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Los Angeles Tightens Security Ahead of US-Iraq War - 2003-03-20

US officials have implemented heightened security at airports and other possible terrorist targets. Security will also be tight at the Oscars, Hollywood's annual celebration, which this year will be more subdued than usual.

City officials say Los Angeles is now on high terrorist alert. Tuesday, Mayor James Hahn opened the city's emergency operations center, where all 45 civic departments will coordinate activities in the event of a terrorist attack," said George Gascon, the city's assistant police chief. "We are monitoring the military action to determine if there is some additional level of resources that we have to start dedicating. Also, we're monitoring the city itself to see if there is anything that starts to surface that would give us a level of concern."

Wednesday, Mayor Hahn announced a grant of $48 million to upgrade the perimeter of the Los Angeles international airport and two smaller airports in other parts of the city. The upgrade will include new fences and barriers.

He says stepped up security includes more uniformed officers on duty.

"We want to have that heightened visibility here so people know that they're safe, know that people are looking out for them here while they're at LAX," he said.

On airport access roads, officers are conducting random searches of cars, and there are plans under way to install additional cameras to monitor passengers.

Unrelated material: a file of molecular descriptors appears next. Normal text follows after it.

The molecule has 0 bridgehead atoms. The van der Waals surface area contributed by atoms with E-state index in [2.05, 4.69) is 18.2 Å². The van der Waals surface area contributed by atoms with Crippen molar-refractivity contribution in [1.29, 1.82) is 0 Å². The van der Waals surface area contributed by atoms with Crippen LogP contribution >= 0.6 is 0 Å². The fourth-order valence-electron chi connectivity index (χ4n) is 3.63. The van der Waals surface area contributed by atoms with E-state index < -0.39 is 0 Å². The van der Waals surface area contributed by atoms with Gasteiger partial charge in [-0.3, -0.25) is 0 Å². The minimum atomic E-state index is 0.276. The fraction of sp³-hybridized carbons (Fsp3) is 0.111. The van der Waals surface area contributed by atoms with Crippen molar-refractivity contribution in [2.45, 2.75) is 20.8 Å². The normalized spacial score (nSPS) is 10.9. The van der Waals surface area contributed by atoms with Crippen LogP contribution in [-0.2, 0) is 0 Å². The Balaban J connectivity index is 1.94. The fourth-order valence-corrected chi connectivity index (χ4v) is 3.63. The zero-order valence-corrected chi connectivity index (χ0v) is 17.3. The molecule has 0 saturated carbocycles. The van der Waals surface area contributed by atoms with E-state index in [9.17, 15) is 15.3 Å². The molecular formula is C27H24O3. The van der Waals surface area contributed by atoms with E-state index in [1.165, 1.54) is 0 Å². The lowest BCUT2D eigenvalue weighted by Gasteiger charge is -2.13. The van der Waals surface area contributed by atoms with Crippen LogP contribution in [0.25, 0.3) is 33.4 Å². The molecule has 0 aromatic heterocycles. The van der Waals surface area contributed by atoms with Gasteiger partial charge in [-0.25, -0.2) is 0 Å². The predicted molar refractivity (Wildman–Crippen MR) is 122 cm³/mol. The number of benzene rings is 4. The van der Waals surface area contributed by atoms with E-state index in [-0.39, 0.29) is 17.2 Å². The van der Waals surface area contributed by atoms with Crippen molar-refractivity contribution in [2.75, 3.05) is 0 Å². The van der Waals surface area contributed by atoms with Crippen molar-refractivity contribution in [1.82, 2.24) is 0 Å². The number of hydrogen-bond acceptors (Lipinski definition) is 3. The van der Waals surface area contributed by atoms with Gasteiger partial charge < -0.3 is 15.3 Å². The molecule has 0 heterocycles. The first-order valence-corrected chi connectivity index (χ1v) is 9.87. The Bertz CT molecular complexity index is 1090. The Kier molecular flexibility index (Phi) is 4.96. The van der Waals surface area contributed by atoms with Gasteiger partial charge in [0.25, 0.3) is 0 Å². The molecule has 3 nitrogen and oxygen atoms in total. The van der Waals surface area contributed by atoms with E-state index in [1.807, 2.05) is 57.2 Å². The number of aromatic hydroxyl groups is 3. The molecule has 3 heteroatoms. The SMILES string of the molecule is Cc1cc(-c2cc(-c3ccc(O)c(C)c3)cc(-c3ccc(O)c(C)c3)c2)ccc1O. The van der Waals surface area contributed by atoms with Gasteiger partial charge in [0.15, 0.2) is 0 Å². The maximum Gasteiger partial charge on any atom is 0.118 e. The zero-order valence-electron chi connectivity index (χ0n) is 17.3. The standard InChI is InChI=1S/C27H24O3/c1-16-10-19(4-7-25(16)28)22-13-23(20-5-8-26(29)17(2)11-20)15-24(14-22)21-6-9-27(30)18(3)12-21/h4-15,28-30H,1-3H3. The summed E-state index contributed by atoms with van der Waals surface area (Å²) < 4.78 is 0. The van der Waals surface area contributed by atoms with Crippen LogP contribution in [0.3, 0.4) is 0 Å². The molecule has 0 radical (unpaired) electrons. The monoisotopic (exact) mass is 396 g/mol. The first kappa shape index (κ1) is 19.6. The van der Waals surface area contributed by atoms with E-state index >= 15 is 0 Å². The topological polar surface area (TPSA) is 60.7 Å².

There are flight restrictions over Disneyland, and throughout Los Angeles, the owners of tall buildings and shopping malls are taking precautions. Some are towing away cars left overnight in parking lots, and others are installing concrete barriers. Hollywood studios, already nervous about possible terrorism, are stepping up security at studio entrances, where bomb-sniffing dogs have been checking incoming cars for more than a year.

Meanwhile, officials of the motion picture academy say the show will go on Sunday, when the Oscars are planned in Hollywood, but security will be tighter than ever before in the Oscar's 75-year history.

One change is planned this year: There will be no red carpet for the stars at the entrance of the Kodak Theater, where cheering fans and eager reporters usually greet celebrities.

"The traditional splashy red carpet arrivers line will be truncated," said Gil Cates, the producer of the Oscar telecast. "The portions of the arrivals press line that existed last year on Hollywood Boulevard will be eliminated."

Police have issued a permit to antiwar demonstrators who plan a protest Sunday a just few blocks from the Oscars. At small protests during the week, activists promised mass gatherings over the weekend.

Police say they are used to dealing with protests of various kinds, which don't often get unruly. They worry instead that terrorists may get past security barriers with weapons or other implements of destruction.